Interestingly, countries with SOTC seem to have potentially stronger/more specific WT policies; 75% of those that included content related to seven FCTC articles are SOTC, and 62% of these countries are classified as category 1 or 2, as opposed to 38% of countries without SOTC. Hogg et al 21 note that there is potential for ‘partial interest alignment’ between SOTC and endgame goals in relation to FCTC guidance for countries that encourage the government ‘to impose a requirement (on SOTC) to consider social and environmental consequences and to take certain steps to address those consequences’ (p370). Smith et al 22 suggest that the merging of state-owned alcohol companies with SOTC could increase the coherence of policies across substances and advance endgame goals.
With respect to our equity analysis, there was no clear calling out of equity as a goal of WTS policies. To date, there has been no assessment of WTS policies in relation to their impact on equity, despite literature on the inequities resulting from broader tobacco control policies.19–22 24 25 Cognisant of the dearth of data, we used a straightforward framework to limit complexity of analysis. The PROGRESS framework allows for the extension of analysis of prevalence data towards ‘social, behavioral, economic and environmental determinants’.26 Yet, even with the simple PROGRESS analysis, we found very little data that allow a determination of the impact of WTS policies on equity. Further, we found a disconnect between the equity indicators included in a policy and the prevalence data collected, and neither seemed to inform the other. Surveillance is critical for policy evaluation, and at a minimum countries should synergise goals of policy and surveillance. However, more importantly, advancing equity considerations in WTS policy is critical to decreasing disparities and promoting justice. Dialogue is needed within the tobacco control community around the most appropriate equity framework for policy analysis and data collection.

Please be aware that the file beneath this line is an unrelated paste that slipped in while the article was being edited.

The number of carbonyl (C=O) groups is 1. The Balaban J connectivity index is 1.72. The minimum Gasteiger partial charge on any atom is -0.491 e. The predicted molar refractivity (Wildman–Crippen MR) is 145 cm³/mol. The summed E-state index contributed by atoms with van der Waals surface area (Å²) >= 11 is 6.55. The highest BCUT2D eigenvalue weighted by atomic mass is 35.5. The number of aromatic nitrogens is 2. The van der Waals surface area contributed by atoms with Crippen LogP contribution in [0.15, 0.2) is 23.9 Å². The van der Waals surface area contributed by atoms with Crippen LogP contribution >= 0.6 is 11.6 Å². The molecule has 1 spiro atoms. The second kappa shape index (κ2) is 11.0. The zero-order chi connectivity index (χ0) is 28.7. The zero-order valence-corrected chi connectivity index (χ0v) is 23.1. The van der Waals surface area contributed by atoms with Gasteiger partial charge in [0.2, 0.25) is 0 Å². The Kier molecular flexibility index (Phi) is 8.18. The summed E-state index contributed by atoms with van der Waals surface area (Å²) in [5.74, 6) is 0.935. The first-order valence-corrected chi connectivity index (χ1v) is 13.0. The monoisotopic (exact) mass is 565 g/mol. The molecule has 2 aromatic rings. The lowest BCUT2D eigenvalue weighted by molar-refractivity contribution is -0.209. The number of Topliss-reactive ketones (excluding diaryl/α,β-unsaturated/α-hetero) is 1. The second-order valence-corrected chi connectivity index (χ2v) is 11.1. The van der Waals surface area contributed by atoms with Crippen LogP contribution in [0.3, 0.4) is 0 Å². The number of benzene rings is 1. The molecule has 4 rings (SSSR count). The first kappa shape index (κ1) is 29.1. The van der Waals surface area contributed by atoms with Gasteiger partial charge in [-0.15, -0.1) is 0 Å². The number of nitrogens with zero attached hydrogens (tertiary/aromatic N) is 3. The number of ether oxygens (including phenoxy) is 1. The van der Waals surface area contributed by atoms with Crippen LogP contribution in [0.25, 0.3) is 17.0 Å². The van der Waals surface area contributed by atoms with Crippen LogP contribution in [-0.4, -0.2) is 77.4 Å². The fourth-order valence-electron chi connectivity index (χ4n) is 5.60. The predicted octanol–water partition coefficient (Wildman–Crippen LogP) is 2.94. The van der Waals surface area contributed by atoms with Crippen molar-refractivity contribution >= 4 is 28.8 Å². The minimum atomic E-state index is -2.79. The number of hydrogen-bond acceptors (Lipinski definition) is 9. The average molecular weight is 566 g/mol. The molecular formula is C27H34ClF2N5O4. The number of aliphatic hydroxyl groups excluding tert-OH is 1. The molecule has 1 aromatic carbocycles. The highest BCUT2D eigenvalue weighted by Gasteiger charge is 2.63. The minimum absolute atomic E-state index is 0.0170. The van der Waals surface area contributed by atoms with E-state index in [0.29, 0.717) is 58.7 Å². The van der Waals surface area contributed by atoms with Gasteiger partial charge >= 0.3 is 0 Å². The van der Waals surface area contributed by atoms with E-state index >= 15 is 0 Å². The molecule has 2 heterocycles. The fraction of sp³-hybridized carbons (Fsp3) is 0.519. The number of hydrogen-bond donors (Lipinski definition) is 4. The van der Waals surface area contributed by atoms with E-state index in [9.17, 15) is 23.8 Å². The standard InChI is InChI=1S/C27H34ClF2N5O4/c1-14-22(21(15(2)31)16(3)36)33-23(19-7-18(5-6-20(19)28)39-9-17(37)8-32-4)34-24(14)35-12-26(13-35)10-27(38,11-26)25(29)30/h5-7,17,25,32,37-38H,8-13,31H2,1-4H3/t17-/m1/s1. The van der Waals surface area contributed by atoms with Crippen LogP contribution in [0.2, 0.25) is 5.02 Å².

We grouped countries into four categories. Although category 1 includes countries that clearly defined waterpipe as part of their tobacco product definition and thus, in principle, regulate it in other policy parts, in line with the FCTC articles, we cannot make conclusions as to the strength of those policies without looking more carefully at the nature of the regulation and the extent to which it addressed the uniqueness of WTS.11 12 For example, although 73% of the countries in category 1 address Article 11, it is unclear if their guidance is tailored to WT. Category 2 may therefore be the preferred policy strategy. Convening an expert group to develop consensus around indicators of relevance, strength and specificity in relation to WTS-specific policies would advance the field.
Several constraints to our methodology of analysis influence our results. For the policy analysis, we used the Tobacco-Free Kids website as our primary source. The English translations may not have been an accurate rendition of the original language. Also, we only included countries that explicitly used the word waterpipe or its related word/synonyms in their policies, which may have limited the validity of categorisation. Our analysis focused on the content of policies, and not on the form of their implementation.44 For the prevalence data, our review of databases was not comprehensive, rather focused on potential comparability across countries. Data were very scarce, challenging comparability and preventing the assessment of policy impact.